They bring her to Jesus in order to test and see whether or not he will be faithful to scripture. They want to know if he’ll be biblical. Will he remain faithful to the text? This is exactly why they remind him of “what Moses commanded,” as if Jesus didn’t already know that. They want to see how Jesus’ comments will contradict God’s word, so they then say to Jesus, “Now what do you say?”

Jesus doesn’t even initially respond. He simply bends down and writes something in the dirt. Then he says, “If any of you are without sin, you can be the first to throw the stone.”

Putting their stones down, these men walk away, from the oldest to the youngest.

Jesus is left standing with the woman all by himself.

She is on the ground before him, but he stoops down and lifts her up.

Through a couple questions he makes her aware that her accusers are gone and that no one—not even him—is condemning her.

Only then does he finally say, “Go and sin no more.”

Now, how does this oft quoted text help us understand when conservative Christians should feel free to tell their gay friends to “go and sin no more”? Here are a number of observations:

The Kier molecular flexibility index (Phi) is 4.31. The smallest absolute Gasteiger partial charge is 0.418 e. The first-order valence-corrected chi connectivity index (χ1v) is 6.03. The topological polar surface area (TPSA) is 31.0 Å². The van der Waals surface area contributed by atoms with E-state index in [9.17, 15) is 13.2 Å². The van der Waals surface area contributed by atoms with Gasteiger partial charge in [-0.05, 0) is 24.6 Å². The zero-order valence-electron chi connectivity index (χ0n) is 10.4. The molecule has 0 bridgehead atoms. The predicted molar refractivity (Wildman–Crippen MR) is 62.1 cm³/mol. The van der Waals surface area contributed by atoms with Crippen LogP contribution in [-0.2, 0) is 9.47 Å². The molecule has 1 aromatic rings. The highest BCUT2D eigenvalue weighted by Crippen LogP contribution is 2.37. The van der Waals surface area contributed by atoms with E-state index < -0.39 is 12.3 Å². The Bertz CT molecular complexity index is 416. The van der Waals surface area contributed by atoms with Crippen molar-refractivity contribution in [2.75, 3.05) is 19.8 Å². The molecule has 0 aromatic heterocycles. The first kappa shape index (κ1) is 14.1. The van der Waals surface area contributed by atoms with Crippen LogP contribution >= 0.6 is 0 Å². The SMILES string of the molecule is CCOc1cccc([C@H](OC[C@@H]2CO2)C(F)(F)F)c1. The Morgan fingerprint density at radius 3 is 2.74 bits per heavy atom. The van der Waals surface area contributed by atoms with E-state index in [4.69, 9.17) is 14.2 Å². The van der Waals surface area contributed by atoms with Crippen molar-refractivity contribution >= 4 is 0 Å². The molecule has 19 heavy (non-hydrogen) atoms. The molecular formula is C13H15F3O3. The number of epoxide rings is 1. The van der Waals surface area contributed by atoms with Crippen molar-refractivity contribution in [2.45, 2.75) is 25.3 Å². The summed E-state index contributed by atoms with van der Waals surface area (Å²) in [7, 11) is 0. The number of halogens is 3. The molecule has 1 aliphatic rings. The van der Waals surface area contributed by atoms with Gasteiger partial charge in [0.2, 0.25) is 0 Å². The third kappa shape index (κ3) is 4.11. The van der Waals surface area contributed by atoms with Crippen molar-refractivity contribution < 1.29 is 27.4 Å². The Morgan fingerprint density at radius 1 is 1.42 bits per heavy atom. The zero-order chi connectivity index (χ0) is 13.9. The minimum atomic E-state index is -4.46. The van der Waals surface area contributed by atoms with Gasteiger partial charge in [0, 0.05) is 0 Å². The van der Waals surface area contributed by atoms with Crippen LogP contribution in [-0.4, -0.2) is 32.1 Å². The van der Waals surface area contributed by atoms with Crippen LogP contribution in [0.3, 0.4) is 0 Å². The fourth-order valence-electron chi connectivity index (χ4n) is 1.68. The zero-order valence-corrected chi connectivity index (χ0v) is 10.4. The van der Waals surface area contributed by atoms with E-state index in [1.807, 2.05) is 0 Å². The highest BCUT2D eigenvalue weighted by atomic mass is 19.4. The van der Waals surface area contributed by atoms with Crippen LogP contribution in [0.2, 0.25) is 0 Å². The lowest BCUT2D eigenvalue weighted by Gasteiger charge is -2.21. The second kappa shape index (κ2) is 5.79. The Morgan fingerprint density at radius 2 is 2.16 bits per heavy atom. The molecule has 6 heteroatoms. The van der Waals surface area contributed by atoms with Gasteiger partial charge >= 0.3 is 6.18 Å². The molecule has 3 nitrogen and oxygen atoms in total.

1. Notice Jesus stood up for this clearly guilty woman before her “justified” accusers. Everyone knew she was guilty of adultery, but Jesus actually stands up for her, anyway.
  2. Notice Jesus puts his own life at risk for her. When a group of angry religious people are literally about to enact the death penalty, it takes some extreme bravery to stand between them and a person who is objectively guilty of violating a biblical law.
  3. Notice Jesus is more concerned with pointing out the accusers’ sin than in pointing out her sins. He wants to show that they are sinners, too. They think their sins are of lesser offense to God, but Jesus is pointing out that he’s not too concerned with “who has sinned worse” than someone else.
  4. Notice Jesus establishes, first, that he does not intend to condemn her. And that no one, therefore, is able to condemn her.
  5. Notice Jesus takes the time to lift her up off the ground – a symbolic action of great compassion. He is literally pulling her up out of the dirt and mire of all that condemnation and shame. She is a person, not an object lesson in biblical ethics.
  6. Notice Jesus does all this publicly, so that everyone can see that he does not condemn her.
  7. And notice, therefore, that Jesus has earned the right to then say to her, “Go and sin no more.”